The SX230 is among several newer PowerShot models that offer Canon's new "HS" designation. This means this model is equipped with their High Sensitivity System, which is broken down to a fast CMOS type image sensor and their DIGIC 4 processor. This is a backside-illuminated sensor, which offers less noise at higher ISO speeds, increased shooting performance, and lower power consumption when compared to a standard CCD type unit. While the SX230's lens doesn't offer a fast f/2.x maximum aperture, it does offer a max. of f/3.1 which is still quite fast for a 14x zoom lens. This unit covers a vast 35mm equivalent zoom range of 28 - 392mm. Canon also includes their optical image stabilization system in the SX230, which gives you approx. 2-3 stops of compensation, helping you reduce blur caused by camera shake; whether using the telephoto capabilities or shooting in lower lighting. With a vast zoom range, the SX230 will afford a pleasing field of view whether you're shooting close-ups of friends and family, group portraits indoors and out, or when zooming across the basketball court. Even thought the camera has a proven IS system in place, we still highly recommend some form of camera support when shooting with the telephoto end of the zoom range; such as a monopod or tripod. We noticed some typical lens distortions when viewing our samples, with some average barrel distortion at full wide angle, moderate pincushioning at the telephoto end, and a moderate amount of chromatic aberrations (aka purple fringing). The CA was only really noted when shooting at full wide angle, however there was a bit more than we'd like to see. Zooming in even slight seemed to greatly reduce the amount visible, with virtually nothing showing up in our other mid-telephoto to full telephoto shots.
When reviewing our sample images, we were pleased to find that the SX230 captures some very nice photos outdoors. Exposure is relatively good for a point-n-shoot type camera, and color saturation is pleasing to the eyes. Images are tack sharp throughout the zoom range, with very little edge softness present at some of the wider angles. When critically viewing photos at 100%, we saw a good amount of fine detail, providing a nice clear image throughout (from edge to edge). While the majority of the time we used Smart Auto, we did see that at times Smart Auto would produce a brighter image, with a bit of extra noise when critically inspecting images at pixel level (100%, aka pixel peeping). When shooting the same subject using Program mode with the ISO set to the lowest (100) option, we saw an image that was slightly darker (not a bad thing) with less visible noise. This doesn't mean you should steer clear of Smart Auto by any means, but we did want to mention it for those who demand the best quality possible for larger prints or tight crops.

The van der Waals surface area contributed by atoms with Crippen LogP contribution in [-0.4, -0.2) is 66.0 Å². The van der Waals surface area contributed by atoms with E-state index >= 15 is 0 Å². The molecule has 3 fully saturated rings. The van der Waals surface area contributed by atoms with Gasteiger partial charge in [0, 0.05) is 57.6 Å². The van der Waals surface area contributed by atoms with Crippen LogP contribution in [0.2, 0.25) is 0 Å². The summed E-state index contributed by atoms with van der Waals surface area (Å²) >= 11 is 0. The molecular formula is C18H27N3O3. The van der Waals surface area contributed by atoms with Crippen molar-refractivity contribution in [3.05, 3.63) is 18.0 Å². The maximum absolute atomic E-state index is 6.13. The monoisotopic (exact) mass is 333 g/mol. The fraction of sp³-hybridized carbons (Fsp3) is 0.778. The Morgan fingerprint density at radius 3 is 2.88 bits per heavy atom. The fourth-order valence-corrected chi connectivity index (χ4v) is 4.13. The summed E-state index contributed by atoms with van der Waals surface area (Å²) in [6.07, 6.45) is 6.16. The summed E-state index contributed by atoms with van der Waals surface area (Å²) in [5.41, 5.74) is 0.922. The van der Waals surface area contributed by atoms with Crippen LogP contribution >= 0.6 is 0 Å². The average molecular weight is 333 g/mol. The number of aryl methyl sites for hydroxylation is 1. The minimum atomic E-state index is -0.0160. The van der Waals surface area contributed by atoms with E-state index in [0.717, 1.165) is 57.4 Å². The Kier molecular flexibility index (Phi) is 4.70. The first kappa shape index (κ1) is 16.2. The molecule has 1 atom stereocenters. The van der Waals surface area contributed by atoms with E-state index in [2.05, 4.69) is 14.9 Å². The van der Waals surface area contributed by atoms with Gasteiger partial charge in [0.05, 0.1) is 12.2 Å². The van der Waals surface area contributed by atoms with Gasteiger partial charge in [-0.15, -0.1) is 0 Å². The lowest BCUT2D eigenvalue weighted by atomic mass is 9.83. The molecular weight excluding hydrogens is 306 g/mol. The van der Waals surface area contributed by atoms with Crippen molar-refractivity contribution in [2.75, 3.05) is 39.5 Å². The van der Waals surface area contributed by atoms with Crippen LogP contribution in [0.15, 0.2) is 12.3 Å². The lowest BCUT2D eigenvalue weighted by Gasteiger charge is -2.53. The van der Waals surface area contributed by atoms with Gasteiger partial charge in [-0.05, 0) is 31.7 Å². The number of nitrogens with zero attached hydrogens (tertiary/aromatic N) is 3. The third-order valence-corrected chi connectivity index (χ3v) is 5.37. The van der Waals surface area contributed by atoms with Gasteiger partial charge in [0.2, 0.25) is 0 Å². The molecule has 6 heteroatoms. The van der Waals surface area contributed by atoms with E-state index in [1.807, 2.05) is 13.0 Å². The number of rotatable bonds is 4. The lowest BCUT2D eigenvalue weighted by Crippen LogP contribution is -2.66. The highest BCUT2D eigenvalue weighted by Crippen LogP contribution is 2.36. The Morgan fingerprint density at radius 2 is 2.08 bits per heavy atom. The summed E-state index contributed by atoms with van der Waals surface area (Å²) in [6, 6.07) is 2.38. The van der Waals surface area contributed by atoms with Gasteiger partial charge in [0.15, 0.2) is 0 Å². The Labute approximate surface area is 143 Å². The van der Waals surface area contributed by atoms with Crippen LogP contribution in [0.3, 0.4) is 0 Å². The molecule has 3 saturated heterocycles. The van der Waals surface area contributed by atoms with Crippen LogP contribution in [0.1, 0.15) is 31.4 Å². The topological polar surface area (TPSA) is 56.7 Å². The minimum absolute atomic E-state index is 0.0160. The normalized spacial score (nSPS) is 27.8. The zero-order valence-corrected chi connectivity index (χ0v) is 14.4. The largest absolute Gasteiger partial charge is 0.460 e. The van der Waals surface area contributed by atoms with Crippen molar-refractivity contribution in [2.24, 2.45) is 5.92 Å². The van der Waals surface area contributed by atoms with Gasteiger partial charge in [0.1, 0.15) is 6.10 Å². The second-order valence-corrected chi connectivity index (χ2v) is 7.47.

Moving indoors, the camera didn't impress as quite as much as outdoors. Like the SX210, the SX230 has an automatic pop-up/retract flash unit. When powered on, this unit will automatically pop out of the body at the top left corner, and when turned off it retracts back inside. Like we mentioned in our SX210 review, due to the thickness of the camera, we found ourselves holding the camera in a way that would block the flash from opening properly; using the common "pinch" technique. When this occurred, the mechanism that opens and closes the flash didn't sound to happy. While I don't think we hurt the camera in any way, I'm sure prolonged instances like this over time could wear out some parts. The flash itself was the only real draw back on this camera, which on top of the functionality described above is very weak. When shooting indoors using Smart Auto, I found the camera would choose Not to use the flash more often than note, thanks to the SX230's ability to handle noise well at higher ISO settings. When the flash did fire, it was only effective when shooting close-up portraits from no more than 5 or so feet away. On our samples page you can see a small group shot of three guys in a dimly lit bar and grill, and the flash had some serious problems illuminating them; even though they were only 4 feet away at the most. While our other indoor non-flash photos were pleasing, they too had some small issues. Obviously if you inspect them closely you'll see some noise or "grain" in the photo, but the bigger problem is with white balance. Under mixed lighting the Auto White Balance setting had some issues, especially when incandescent type lighting is involved. You can see a few examples on our samples page to see what we mean. Overall, the camera has the ability to perform well indoors, you just might have to adjust a few settings if the images we show on our samples page don't live up to your expectations.